Do you believe in the Boogie Man? Do you think there’s such a thing as the Easter Bunny? How about broccoli: that’s got to be miniature trees, right? Well, I don’t believe in any of that stuff, at least not anymore.
At the age of seventeen I’ve come to realize something wonderful––I believe in three-year-olds.
In May of 2003 my cousin was born, and soon after, I began to baby-sit her. She’s quite the character. Sidney can smile and sing her ABC’s, run around the entire house faster than a speeding bullet, and give reasons for having to eat candy before supper. From her time in the womb to her three years in the world, Sidney’s personality has been growing each and every day. She never worries about what taxpayers’ money is spent on or which motor will give a car the best air intake. Rather, she wants to know “Wussat?” and “Why?”. She can rely on her innocent eyes and tiny dimples to get her out of trouble. Her life is perfect. She’s independent from the world and all its sufferings. Her never-ending hugs always keep me smiling.
To me, there’s something magical about three-year-olds. They appear to be angels, or free spirits if you will. They’re full of Energizer Bunny energy and a constant hunger for knowledge. Three-year-olds say what they feel and repeat everything they hear without fear mommy later putting them in time out if they tell. For a three-year-old, life’s troubles extend only as far as the eye can see, which is about as far as the nearest grocery store. The world revolves around cartoons, cookies, and a nighttime teddy to cuddle with.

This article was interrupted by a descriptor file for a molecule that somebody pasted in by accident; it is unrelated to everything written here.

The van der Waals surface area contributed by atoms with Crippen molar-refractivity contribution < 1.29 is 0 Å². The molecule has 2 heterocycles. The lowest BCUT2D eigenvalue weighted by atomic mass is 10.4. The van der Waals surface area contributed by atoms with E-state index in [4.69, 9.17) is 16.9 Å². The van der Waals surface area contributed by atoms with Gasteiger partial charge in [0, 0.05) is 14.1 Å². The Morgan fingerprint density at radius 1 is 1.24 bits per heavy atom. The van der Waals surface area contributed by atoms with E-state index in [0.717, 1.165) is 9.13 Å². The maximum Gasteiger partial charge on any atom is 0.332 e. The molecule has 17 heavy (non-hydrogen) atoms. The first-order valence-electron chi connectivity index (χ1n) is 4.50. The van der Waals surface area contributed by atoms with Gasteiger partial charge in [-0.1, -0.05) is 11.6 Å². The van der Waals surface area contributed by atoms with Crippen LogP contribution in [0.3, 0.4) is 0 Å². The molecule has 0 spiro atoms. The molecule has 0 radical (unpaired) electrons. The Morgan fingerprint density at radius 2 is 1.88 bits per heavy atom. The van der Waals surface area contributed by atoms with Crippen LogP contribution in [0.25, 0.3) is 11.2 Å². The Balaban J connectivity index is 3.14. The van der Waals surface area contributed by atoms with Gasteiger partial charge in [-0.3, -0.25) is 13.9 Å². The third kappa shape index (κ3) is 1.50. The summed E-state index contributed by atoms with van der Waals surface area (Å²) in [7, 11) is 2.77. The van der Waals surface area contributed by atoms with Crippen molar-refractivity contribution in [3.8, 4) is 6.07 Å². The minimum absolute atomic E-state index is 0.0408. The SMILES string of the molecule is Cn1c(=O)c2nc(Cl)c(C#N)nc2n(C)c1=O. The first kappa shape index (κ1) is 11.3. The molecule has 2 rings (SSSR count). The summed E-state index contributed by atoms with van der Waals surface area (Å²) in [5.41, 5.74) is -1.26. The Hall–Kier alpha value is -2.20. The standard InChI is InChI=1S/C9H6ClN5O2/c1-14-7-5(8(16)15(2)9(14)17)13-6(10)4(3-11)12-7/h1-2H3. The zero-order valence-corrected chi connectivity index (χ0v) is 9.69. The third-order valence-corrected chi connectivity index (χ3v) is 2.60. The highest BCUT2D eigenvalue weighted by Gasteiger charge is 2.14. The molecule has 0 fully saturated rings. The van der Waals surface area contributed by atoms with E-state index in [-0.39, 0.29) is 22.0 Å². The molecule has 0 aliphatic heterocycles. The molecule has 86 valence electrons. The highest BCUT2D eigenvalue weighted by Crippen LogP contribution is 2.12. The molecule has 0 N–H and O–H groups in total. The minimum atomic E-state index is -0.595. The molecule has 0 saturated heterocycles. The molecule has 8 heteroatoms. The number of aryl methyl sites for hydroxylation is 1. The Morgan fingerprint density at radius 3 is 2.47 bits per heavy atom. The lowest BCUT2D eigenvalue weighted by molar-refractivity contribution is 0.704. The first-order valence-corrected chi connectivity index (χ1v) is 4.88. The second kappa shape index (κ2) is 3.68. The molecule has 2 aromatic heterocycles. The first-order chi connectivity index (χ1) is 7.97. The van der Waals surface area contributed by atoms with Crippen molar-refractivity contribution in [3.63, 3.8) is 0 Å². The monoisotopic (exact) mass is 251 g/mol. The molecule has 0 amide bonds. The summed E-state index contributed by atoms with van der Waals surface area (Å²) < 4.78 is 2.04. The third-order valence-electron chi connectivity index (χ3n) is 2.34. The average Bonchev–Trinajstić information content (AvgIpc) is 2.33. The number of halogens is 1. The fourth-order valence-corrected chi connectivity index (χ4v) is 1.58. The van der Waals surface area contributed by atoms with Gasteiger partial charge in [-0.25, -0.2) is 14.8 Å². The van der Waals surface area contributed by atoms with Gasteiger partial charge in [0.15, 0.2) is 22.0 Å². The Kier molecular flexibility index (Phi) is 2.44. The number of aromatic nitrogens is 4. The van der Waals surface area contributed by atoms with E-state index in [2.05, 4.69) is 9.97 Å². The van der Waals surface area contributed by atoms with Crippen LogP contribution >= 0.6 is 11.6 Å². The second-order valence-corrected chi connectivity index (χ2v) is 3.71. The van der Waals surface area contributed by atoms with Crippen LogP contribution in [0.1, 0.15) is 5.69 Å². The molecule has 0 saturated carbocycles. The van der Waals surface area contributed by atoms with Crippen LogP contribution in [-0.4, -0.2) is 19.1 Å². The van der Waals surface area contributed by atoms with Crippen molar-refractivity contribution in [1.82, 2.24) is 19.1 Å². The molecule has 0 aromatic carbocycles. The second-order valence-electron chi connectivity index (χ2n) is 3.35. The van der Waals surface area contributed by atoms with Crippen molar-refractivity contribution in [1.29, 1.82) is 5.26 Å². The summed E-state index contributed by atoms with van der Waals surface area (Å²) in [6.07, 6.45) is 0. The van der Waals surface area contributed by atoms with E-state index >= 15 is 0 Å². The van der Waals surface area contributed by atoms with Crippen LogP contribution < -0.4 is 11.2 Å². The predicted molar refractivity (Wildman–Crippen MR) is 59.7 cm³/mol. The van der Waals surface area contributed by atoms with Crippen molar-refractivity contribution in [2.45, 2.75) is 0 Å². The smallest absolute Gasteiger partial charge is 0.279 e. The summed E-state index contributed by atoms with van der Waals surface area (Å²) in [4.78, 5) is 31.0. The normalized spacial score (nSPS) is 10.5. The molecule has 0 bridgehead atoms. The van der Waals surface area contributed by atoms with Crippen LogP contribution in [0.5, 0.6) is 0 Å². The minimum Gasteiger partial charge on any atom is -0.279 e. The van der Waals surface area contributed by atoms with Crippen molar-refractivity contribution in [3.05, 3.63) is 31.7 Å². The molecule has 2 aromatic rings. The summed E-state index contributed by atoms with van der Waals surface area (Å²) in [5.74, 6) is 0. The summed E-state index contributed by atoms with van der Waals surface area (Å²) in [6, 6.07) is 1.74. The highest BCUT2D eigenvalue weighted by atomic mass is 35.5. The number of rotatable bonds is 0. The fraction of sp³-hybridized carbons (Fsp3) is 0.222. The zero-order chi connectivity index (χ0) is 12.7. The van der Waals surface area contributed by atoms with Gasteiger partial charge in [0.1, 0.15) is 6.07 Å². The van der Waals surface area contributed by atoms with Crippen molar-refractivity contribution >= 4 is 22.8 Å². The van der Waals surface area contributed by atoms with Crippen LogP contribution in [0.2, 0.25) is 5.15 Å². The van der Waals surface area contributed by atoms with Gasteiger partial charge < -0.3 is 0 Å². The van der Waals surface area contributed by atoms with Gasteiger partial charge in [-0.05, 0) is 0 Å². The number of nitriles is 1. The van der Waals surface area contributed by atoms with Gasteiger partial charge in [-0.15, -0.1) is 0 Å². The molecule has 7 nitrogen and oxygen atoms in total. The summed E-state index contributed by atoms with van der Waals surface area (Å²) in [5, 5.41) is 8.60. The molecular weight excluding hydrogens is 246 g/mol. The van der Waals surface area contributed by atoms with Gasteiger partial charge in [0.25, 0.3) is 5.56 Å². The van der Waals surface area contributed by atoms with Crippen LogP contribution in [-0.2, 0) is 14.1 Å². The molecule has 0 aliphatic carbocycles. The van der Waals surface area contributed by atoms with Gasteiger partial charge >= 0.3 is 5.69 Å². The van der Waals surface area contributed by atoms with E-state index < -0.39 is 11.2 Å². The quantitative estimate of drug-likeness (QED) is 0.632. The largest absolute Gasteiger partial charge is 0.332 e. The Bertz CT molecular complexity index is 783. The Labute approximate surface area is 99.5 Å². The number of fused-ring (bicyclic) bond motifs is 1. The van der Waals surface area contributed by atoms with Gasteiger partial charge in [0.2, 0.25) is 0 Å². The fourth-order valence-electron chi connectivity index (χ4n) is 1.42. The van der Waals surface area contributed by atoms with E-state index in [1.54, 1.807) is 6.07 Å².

All in all, three-year-olds remind me how much I loved my childhood. Back when I was three, I was the happiest and most independent kid. My mother always tells me, “You were curious, very curious, about everything, and it didn’t matter what kind of answer you got as long as you got one!”
At seventeen I’m just entering adulthood, and quite frankly that fact scares me. I know that I’ll have to be responsible for myself and maintain a job in order to pay bills. Every morning when I turn on the TV the news will flood my brain with reports of terrorist attacks in New York City or who wants to be my next president. I believe in three year olds simply for the fact that I used to be one. I can’t remember a day at that age when life was a struggle, or when learning more about the world turned me away. One thing in life that I can count on is a three year old to tell me the truth, the whole truth, and nothing but the truth. I can count on for three-year-olds to be free from worry and always be wearing an innocent smile, and so this I believe.
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